Max Weiler, one of the outstanding personalities of Austrian painting of the 20th century, was born on 27 August 1910 in Absam near Hall in Tyrol as the son of a judge. His impressive, seven-year intensive work is essentially about landscape and nature as seen and perceived reality. In addition to his paintings, which were painted exclusively in Eitempera after 1960, the work includes a huge, distinctive oeuvre as well as numerous frescos, as well as mosaics, ceramic wall and glass paintings in the public space.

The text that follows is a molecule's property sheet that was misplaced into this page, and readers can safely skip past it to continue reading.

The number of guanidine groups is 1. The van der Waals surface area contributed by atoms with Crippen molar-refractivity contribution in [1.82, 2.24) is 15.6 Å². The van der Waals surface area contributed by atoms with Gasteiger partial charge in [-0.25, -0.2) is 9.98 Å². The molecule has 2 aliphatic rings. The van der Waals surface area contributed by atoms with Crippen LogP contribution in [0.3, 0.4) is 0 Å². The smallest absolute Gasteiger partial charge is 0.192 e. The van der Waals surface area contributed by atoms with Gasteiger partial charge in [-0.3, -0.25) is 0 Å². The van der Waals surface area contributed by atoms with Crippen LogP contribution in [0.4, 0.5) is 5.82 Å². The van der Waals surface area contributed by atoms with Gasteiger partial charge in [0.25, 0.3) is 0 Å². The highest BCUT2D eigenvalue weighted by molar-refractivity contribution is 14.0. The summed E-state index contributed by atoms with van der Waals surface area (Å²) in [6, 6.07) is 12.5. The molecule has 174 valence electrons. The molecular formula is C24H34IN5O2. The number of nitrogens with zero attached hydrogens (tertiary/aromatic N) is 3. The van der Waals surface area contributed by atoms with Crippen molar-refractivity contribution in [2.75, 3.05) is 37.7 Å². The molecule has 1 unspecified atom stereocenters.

in 1925 Max Weiler joined the youth movement "Bund Neuland", whose enthusiasm for nature combined with spiritual ideals of renewal became a fundamental experience for him. In 1930 he was accepted into the painting school of Prof. Karl Sterrer at the Vienna Academy of Fine Arts, but returned to Tyrol as a drawing teacher when the war broke out. In 1945 Max Weiler received his first major public commission with the decoration of the Theresienkirche on the Hungerburg above Innsbruck, which, however, led to a scandal due to the interpretation of the pictures. Other important public commissions include the apse of the Friedenskirche in Linz-Urfahr (1951), the counter hall of Innsbruck Central Station (1954/55) and the murals in the Casino Innsbruck (1992/93). In 1960 Weiler was elected representative of Austria at the Venice Biennale, and from 1964 to 1981 he was appointed professor of painting at the Academy in Vienna. In his later years he undertook extensive travels and numerous major exhibitions took place both nationally and internationally, at the Chinese National Gallery in Beijing in 1998, at the Künstlerhaus and at the Academy of Fine Arts in Vienna. Max Weiler's work has already received prizes and honours during his lifetime, including the Austrian Medal of Honor for Science and Art (1979) and the Great Golden Medal of Honor with Star of the Republic of Austria (2000). He is an honorary member of the Vienna Academy and an honorary citizen of the City of Vienna and is buried after his death on 29 January 2001 in an honorary grave at the Vienna Central Cemetery. The first phase of his artistic work until the end of the war is still marked by simplified figure painting, then the artist formulates in an expressive style until, from the 1950s onwards, he develops his own abstract and gestural cipher language for nature and the great order of the cosmos. This examination is reflected in five large cycles, which simultaneously determine the essential sections of the work up to 1980. Max Weiler's late work is characterized by intense colors and a dynamic brushstroke, in which the spiritual power of nature is once again convincingly symbolized.